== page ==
Carrefour to use blockchain technology to trace food through supply chain
Europe’s largest retailer, Carrefour, has announced that it will use blockchain technology to track and trace produce from farms to stores.
Developed by the US-based firm, IBM, the technology will track items such as free-range chickens, eggs, cheese, milk, oranges, tomatoes, salmon and ground beef steak.
The blockchain-based cloud network, known as IBM Food Trust, aims to enable greater traceability, transparency and efficiency in the food industry.
The French retailer says that the launch of the technology is an “important milestone” in its 2022 transformation strategy.
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The technology will allow producers, processors, distributors and other players in the food supply chain to provide traceability information about produce.
This information could include dates, places, farm buildings, distribution channels and potential treatments which customers can access using QR codes on product labels.
Using this blockchain platform, food can be quickly traced back to its origins in minutes rather than days or weeks.
“Become the leader of the food transition for everyone is the aim that Alexandre Bompard has set for the Carrefour group,” said Laurent Vallée, Carrefour's general secretary and head of quality and food safety.
“Making use of blockchain technology is an exemplary step in meeting this aim.
“This is a first in Europe and will provide consumers with guaranteed complete transparency as far as the traceability of our products is concerned.”
With more than 12,000 stores in 33 countries, Carrefour hopes to use the solution to enhance consumer confidence in Carrefour’s brands.
As part of its Act for Food programme, the retailer plans to expand the technology to all its brands worldwide by 2022.
"The currency of trust today is transparency and achieving it in the area of food safety happens when responsibility is shared," added Bridget van Kralingen, senior vice president, IBM Global Industries, Clients, Platforms and Blockchain.
"That collaborative approach is how the members of IBM Food Trust have shown blockchain can strengthen transparency and drive meaningful enhancements to food traceability.
"Ultimately that provides business benefits for participants and a better and safer product for consumers.
Pandora and IBM digitise jewellery supply chain
Pandora has overhauled its global supply chain in partnership with IBM amid an ecommerce sales boom for its hand-finished jewellery.
The company found international success offering customisable charm bracelets and other personalised jewellery though its chain of bricks and mortar retail destinations. But in 2020, as the COVID-19 outbreak forced physical stores to close, Pandora strengthened its omnichannel operations and doubled online sales.
A focus on customer experience included deploying IBM’s Sterling Order Management, increasing supply chain resiliency and safeguarding against disruption across the global value chain.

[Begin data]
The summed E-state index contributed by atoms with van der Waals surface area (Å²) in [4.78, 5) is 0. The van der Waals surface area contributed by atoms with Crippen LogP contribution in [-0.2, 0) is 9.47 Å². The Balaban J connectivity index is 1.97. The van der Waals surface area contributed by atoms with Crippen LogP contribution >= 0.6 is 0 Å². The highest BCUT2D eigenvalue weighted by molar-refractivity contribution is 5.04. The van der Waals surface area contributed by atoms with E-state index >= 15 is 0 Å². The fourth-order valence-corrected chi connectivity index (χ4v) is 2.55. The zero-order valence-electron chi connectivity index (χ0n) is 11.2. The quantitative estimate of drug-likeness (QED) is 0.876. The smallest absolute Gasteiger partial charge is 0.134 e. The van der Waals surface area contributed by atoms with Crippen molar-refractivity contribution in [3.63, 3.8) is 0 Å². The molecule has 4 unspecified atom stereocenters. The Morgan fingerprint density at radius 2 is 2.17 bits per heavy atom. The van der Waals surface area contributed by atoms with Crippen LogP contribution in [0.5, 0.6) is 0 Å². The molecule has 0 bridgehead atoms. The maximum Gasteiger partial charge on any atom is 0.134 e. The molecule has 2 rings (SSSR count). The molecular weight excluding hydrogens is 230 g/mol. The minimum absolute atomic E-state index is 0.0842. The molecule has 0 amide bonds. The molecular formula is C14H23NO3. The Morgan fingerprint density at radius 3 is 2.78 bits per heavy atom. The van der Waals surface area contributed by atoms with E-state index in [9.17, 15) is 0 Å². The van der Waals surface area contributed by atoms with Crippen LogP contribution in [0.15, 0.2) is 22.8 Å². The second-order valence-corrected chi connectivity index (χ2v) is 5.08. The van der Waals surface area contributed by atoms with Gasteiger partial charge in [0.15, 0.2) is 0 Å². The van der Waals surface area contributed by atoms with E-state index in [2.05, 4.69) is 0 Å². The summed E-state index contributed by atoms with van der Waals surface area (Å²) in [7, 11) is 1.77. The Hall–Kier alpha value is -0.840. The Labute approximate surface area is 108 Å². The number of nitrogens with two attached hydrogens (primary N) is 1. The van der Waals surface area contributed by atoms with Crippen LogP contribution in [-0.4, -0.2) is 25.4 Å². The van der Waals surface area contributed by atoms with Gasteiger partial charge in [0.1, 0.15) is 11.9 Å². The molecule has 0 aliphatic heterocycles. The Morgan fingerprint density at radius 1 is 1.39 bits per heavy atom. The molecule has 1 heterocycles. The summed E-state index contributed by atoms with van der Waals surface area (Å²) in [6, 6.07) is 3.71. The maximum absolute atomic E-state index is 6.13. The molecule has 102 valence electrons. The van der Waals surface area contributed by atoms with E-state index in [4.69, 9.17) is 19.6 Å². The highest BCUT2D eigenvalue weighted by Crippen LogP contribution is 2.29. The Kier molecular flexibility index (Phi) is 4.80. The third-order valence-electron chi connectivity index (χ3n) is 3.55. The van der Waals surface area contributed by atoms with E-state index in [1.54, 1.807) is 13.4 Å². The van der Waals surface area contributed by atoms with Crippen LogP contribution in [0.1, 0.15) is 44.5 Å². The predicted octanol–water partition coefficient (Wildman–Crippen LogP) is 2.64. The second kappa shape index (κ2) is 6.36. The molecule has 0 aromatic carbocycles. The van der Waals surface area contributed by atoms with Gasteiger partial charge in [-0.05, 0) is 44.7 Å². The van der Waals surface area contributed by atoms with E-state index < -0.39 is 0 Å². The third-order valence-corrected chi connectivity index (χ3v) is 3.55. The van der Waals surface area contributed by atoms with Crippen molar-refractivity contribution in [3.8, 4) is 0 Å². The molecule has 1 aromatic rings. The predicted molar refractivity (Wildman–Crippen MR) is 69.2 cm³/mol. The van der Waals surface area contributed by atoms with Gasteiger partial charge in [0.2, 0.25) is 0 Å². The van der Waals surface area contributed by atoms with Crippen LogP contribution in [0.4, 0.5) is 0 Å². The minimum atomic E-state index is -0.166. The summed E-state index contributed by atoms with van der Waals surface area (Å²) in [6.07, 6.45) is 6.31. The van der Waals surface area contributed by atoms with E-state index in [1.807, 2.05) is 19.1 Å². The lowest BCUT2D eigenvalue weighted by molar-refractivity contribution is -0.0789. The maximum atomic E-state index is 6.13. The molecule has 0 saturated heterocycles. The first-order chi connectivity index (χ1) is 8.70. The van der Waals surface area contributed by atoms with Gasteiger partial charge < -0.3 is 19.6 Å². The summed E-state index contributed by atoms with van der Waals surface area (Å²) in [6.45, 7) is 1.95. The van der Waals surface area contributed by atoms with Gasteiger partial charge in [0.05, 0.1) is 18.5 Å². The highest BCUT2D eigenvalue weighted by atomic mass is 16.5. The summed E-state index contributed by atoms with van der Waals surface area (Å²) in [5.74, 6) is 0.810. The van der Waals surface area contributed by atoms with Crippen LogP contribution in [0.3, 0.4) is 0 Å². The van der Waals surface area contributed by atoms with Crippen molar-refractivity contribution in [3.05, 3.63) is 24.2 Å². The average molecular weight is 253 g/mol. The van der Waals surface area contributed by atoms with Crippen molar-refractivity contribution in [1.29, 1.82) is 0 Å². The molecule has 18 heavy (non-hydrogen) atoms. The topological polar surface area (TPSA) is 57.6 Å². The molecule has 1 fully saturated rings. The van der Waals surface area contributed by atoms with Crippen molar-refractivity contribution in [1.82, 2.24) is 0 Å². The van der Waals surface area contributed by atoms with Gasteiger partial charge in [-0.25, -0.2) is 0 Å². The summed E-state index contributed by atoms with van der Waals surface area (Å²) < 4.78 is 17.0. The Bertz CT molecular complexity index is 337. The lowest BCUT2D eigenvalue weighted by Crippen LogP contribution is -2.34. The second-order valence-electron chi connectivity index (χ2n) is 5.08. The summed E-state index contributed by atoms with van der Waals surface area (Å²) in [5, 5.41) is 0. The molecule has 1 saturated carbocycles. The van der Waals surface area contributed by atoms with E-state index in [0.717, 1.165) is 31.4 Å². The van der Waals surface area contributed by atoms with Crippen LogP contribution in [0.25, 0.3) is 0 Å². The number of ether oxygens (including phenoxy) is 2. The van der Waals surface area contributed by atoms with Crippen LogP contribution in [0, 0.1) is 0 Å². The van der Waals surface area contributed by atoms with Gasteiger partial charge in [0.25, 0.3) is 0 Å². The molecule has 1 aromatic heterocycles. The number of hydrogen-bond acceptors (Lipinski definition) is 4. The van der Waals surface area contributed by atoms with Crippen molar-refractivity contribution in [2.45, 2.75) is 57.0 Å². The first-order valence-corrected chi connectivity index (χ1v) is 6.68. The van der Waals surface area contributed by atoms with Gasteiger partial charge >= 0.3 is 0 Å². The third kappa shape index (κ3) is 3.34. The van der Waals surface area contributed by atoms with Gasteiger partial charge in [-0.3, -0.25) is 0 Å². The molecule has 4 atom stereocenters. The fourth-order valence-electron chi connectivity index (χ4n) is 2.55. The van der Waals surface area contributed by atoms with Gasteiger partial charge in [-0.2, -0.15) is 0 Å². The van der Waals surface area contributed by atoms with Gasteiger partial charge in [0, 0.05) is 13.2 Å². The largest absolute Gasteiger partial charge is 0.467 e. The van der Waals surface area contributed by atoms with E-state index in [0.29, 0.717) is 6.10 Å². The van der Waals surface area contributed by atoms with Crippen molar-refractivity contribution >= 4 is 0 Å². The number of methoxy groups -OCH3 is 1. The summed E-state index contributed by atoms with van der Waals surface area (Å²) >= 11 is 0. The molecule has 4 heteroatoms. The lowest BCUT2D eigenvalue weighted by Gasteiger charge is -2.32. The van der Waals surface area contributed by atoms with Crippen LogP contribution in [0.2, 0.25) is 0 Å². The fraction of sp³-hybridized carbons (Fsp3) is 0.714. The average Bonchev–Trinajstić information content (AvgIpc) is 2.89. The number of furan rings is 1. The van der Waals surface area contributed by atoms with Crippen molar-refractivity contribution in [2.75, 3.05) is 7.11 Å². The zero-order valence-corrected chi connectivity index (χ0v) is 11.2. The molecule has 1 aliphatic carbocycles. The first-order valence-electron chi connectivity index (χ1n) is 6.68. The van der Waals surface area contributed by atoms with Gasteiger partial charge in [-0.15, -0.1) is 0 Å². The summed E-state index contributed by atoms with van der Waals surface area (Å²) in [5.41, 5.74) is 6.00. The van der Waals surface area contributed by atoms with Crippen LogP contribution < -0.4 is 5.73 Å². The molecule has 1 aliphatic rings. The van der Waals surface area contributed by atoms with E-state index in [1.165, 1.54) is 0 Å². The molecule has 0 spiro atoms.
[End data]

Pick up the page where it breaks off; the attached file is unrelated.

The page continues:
Pandora leverages IBM Sterling Order Management as the backbone it its omnichannel fulfilment, with Salesforce Commerce Cloud powering its ecommerce. Greater automation across its channels has boosted the jeweller’s sustainability credentials, IBM said, streamlining processes for more efficient delivery. It has also given in-store staff and virtual customer service representatives superior end-to-end visibility to better meet consumer needs.
Jim Cruickshank, VP of Digital Development & Retail Technology, Pandora, said the digital transformation journey has brought “digital and store technology closer together and closer to the customer”, highlighting how important the customer journey remains, even during unprecedented disruption.
"Our mission is about creating a personal experience and we've instituted massive platform changes with IBM Sterling and Salesforce to enable new digital-first capabilities that are much more individualised, localised and connected across channels and markets,” he added.
Pandora’s pivot to digital
The pandemic forced the doors closed at most of Pandora’s 2,700 retail locations. To remain competitive, it pivoted to online retail. Virtual queuing for stores and virtual product trials via augmented reality (AR) technology went someway to emulating the in-store experience and retail theatre that is the brand’s hallmark. Meanwhile digital investments in supply chain efficiency was central to delivering on consumer demand.
“Consumer behaviour has significantly shifted and will continue to evolve with businesses needing to quickly adapt to new preferences and needs,” said Kareem Yusuf, General Manager, AI Applications and Blockchain, IBM. “To address this shift, leading retailers like Pandora rely on innovation to increase their business agility by enabling and scaling sustainable supply chain operations using AI and cloud.”
Yusuf said Pandora’s success was indicative of how to remain competitive by “finding new ways to create differentiated customer experiences that protect their enterprises from disruptions to help mitigate risk and accelerate growth”.